- English Ivy: Also called branching ivy, glacier ivy, needlepoint ivy, sweetheart ivy, and California ivy, Hedera helix contains triterpenoid saponins that, if ingested by pets, can result in vomiting, abdominal pain, hypersalivation, and diarrhea.
- Kalanchoe: This plant contains components that can produce gastrointestinal irritation, as well as those that are toxic to the heart, and can seriously affect cardiac rhythm and rate.
- Lilies: Members of the Lilium spp. family are considered to be highly toxic to cats. Even ingestions of very small amounts of the plant can cause severe kidney damage.
- Marijuana: Ingestion of Cannabis sativa by companion animals can result in depression of the central nervous system and coordination problems, as well as vomiting, diarrhea, drooling, increased heart rate and even seizures and coma.
- Oleander: All parts of Nerium oleander are considered to be toxic, as they contain cardiac glycosides that have the potential to cause serious effects that include gastrointestinal tract irritation, abnormal heart function, hypothermia, and even death.
- Pothos; both Scindapsus and Epipremnum: belongs to the Araceae family. If chewed or ingested, this popular household plant can cause significant irritation and swelling of the oral tissues and other parts of the gastrointestinal tract.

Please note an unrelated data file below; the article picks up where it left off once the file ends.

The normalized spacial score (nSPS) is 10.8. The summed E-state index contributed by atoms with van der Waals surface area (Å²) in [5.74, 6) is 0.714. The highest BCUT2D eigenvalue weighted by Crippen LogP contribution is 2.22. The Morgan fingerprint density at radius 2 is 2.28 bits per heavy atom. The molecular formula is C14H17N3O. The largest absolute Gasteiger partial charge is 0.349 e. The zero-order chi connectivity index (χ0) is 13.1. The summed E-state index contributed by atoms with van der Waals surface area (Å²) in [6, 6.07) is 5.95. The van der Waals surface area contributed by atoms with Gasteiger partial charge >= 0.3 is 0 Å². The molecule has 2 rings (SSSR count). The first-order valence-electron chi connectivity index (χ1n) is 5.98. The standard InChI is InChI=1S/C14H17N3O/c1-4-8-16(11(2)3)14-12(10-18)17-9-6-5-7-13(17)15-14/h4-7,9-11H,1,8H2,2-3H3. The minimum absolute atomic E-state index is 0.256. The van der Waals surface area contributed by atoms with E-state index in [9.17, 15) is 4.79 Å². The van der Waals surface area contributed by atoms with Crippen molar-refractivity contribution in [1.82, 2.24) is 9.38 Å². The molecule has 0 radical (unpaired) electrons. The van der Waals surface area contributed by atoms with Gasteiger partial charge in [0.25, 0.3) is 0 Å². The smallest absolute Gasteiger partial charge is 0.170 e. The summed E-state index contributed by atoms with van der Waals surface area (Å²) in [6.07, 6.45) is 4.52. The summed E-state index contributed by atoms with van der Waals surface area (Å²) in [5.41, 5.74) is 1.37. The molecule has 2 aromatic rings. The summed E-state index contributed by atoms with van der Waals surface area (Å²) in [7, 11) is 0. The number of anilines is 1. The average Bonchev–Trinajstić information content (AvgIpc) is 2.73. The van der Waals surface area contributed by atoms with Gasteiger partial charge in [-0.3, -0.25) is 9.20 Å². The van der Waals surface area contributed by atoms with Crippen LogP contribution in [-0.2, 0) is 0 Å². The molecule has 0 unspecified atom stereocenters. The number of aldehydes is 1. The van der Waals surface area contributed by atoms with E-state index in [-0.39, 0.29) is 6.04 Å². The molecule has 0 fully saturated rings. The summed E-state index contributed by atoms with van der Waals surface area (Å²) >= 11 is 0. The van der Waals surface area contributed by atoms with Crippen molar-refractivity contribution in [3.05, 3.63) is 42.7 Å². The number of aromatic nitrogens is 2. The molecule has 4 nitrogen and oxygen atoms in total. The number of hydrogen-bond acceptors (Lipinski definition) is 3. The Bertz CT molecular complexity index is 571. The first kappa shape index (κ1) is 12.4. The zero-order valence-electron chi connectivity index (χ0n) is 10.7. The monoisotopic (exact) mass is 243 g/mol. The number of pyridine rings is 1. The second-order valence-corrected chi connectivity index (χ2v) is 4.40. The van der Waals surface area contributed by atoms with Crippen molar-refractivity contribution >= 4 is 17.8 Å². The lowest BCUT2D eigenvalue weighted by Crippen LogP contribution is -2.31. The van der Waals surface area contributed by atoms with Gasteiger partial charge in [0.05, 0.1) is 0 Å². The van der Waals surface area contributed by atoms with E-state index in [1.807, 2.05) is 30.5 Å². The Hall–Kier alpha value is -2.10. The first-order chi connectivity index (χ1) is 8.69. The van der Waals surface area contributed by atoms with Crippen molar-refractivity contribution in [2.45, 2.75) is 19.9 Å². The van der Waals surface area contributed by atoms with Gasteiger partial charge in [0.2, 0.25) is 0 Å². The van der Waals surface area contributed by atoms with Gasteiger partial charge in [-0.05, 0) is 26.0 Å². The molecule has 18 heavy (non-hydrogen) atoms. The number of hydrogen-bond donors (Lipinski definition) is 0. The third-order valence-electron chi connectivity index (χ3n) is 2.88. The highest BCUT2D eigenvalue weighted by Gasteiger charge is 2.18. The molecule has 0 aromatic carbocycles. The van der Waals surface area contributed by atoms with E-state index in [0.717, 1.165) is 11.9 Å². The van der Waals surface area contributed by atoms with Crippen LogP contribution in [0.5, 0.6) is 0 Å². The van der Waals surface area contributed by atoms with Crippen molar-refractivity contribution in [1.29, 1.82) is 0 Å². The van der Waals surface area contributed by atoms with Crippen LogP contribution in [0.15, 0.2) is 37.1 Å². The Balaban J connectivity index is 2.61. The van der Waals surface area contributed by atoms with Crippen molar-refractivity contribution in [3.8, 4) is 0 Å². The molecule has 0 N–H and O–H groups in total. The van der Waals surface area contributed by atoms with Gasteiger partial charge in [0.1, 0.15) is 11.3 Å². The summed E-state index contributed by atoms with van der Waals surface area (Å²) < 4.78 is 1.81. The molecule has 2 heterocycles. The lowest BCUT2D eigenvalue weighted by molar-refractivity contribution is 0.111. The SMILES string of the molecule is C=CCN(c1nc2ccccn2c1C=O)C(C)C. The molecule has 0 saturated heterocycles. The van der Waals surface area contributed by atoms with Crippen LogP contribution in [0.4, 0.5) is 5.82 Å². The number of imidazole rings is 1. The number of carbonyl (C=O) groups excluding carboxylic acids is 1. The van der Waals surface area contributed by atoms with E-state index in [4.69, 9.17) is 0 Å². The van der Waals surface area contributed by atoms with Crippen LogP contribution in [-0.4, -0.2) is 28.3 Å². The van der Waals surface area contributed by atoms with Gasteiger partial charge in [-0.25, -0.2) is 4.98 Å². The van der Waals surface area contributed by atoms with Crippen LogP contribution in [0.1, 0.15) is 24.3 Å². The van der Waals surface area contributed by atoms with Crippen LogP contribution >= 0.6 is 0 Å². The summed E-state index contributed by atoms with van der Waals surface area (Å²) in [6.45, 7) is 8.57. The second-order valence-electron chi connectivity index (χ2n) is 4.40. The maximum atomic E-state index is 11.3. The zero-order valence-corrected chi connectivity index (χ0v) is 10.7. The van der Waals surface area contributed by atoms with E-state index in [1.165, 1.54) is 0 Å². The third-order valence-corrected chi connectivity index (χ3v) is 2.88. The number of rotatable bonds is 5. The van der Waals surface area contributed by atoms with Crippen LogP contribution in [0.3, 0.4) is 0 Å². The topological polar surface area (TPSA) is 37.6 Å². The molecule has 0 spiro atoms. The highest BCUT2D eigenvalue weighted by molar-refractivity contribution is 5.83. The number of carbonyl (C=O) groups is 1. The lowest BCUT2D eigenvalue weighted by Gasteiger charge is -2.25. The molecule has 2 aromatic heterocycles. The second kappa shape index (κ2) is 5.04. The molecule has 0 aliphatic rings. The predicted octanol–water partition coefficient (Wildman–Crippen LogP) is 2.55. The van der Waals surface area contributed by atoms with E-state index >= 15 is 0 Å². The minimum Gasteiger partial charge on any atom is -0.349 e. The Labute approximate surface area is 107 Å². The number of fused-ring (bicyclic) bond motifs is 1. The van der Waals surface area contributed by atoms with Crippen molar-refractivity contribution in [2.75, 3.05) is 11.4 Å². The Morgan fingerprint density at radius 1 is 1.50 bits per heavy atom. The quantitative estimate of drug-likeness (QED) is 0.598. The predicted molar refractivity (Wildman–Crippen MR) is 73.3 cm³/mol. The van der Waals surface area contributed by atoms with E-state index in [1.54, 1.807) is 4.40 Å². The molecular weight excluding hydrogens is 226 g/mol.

- Sago Palm: All parts of Cycas Revoluta are poisonous, but the seeds or "nuts" contain the largest amount of toxin. Ingestion of just one or two seeds can result in very serious effects, which include vomiting, diarrhea, depression, seizures, and liver failure.
- Schefflera and Brassaia actinophylla contain calcium oxalate crystals that can cause oral irritation, excessive drooling, vomiting, difficulty in swallowing and intense burning and irritation of the mouth, lips, and tongue in pets who ingest.
- Peace Lily also known as Mauna Loa Peace Lily: Spathiphyllum contains calcium oxalate crystals that can cause oral irritation, excessive drooling, vomiting, difficulty in swallowing and intense burning and irritation of the mouth, lips, and tongue in pets who ingest.
- Tulip/Narcissus Bulbs: The bulb portions of Tulipa/Narcissus spp. contain toxins that can cause intense gastrointestinal irritation, drooling, loss of appetite, depression of the central nervous system, convulsions, and cardiac abnormalities.
- Yew: Taxus spp. contains a toxic component known as taxine, which causes central nervous system effects such as trembling, coordination problems, and difficulty breathing. It can also cause significant gastrointestinal irritation and cardiac failure, which can result in death.
The gift of flowers is a beautiful gesture and does not have to be a non-option for pet owners if the plants are on the “okay” list. Potted plants hang nicely indoors or out (check those care inserts). If you aim to give a gift that grows and lasts all season, many garden centers have product information available in their signage for pet friendly options. If you want to keep your furry friends out of your beds, check out one of our enclosure kits that will safely surround your plants and keep pets a safe distance away from heartache: theirs and yours.